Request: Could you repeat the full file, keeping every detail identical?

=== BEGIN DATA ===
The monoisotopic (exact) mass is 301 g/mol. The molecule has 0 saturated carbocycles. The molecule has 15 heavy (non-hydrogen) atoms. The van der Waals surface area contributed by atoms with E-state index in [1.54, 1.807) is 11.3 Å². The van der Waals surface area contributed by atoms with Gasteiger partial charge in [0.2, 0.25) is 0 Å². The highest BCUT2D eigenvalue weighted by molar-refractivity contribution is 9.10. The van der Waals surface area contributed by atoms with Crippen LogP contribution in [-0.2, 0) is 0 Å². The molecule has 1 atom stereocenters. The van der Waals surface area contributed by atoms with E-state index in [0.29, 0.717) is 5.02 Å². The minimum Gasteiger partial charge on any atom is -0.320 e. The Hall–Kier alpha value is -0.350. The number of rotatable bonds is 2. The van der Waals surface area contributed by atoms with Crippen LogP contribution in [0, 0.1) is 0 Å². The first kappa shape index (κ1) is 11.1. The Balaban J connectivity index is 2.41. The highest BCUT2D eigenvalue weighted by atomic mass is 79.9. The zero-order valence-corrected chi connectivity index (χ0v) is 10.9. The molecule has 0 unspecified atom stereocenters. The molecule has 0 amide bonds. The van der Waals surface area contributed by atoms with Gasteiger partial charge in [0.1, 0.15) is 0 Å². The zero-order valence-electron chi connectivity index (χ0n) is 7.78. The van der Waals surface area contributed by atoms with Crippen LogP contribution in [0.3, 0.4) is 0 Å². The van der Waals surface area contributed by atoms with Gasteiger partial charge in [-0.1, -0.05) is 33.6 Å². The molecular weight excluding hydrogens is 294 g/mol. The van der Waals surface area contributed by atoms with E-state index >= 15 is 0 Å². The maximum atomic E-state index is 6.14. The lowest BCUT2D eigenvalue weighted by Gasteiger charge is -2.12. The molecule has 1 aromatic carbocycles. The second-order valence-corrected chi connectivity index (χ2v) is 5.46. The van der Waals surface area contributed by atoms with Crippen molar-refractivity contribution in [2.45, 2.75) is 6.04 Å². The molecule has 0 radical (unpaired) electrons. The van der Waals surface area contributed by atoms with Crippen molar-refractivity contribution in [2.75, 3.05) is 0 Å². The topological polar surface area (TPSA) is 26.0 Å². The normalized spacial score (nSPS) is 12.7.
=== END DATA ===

The monoisotopic (exact) mass is 301 g/mol. The molecule has 0 saturated carbocycles. The molecule has 15 heavy (non-hydrogen) atoms. The van der Waals surface area contributed by atoms with E-state index in [1.54, 1.807) is 11.3 Å². The van der Waals surface area contributed by atoms with Gasteiger partial charge in [0.2, 0.25) is 0 Å². The highest BCUT2D eigenvalue weighted by molar-refractivity contribution is 9.10. The van der Waals surface area contributed by atoms with Crippen LogP contribution in [-0.2, 0) is 0 Å². The molecule has 1 atom stereocenters. The van der Waals surface area contributed by atoms with E-state index in [0.29, 0.717) is 5.02 Å². The minimum Gasteiger partial charge on any atom is -0.320 e. The Hall–Kier alpha value is -0.350. The number of rotatable bonds is 2. The van der Waals surface area contributed by atoms with Crippen LogP contribution in [0, 0.1) is 0 Å². The first kappa shape index (κ1) is 11.1. The Balaban J connectivity index is 2.41. The highest BCUT2D eigenvalue weighted by atomic mass is 79.9. The zero-order valence-corrected chi connectivity index (χ0v) is 10.9. The molecule has 0 unspecified atom stereocenters. The molecule has 0 amide bonds. The van der Waals surface area contributed by atoms with Gasteiger partial charge in [0.1, 0.15) is 0 Å². The zero-order valence-electron chi connectivity index (χ0n) is 7.78. The van der Waals surface area contributed by atoms with Crippen LogP contribution in [0.3, 0.4) is 0 Å². The van der Waals surface area contributed by atoms with Gasteiger partial charge in [-0.1, -0.05) is 33.6 Å². The molecular weight excluding hydrogens is 294 g/mol. The van der Waals surface area contributed by atoms with E-state index >= 15 is 0 Å². The maximum atomic E-state index is 6.14. The lowest BCUT2D eigenvalue weighted by Gasteiger charge is -2.12. The molecule has 1 aromatic carbocycles. The second-order valence-corrected chi connectivity index (χ2v) is 5.46. The van der Waals surface area contributed by atoms with Crippen molar-refractivity contribution in [2.45, 2.75) is 6.04 Å². The molecule has 0 radical (unpaired) electrons. The van der Waals surface area contributed by atoms with Crippen molar-refractivity contribution in [2.75, 3.05) is 0 Å². The topological polar surface area (TPSA) is 26.0 Å². The normalized spacial score (nSPS) is 12.7.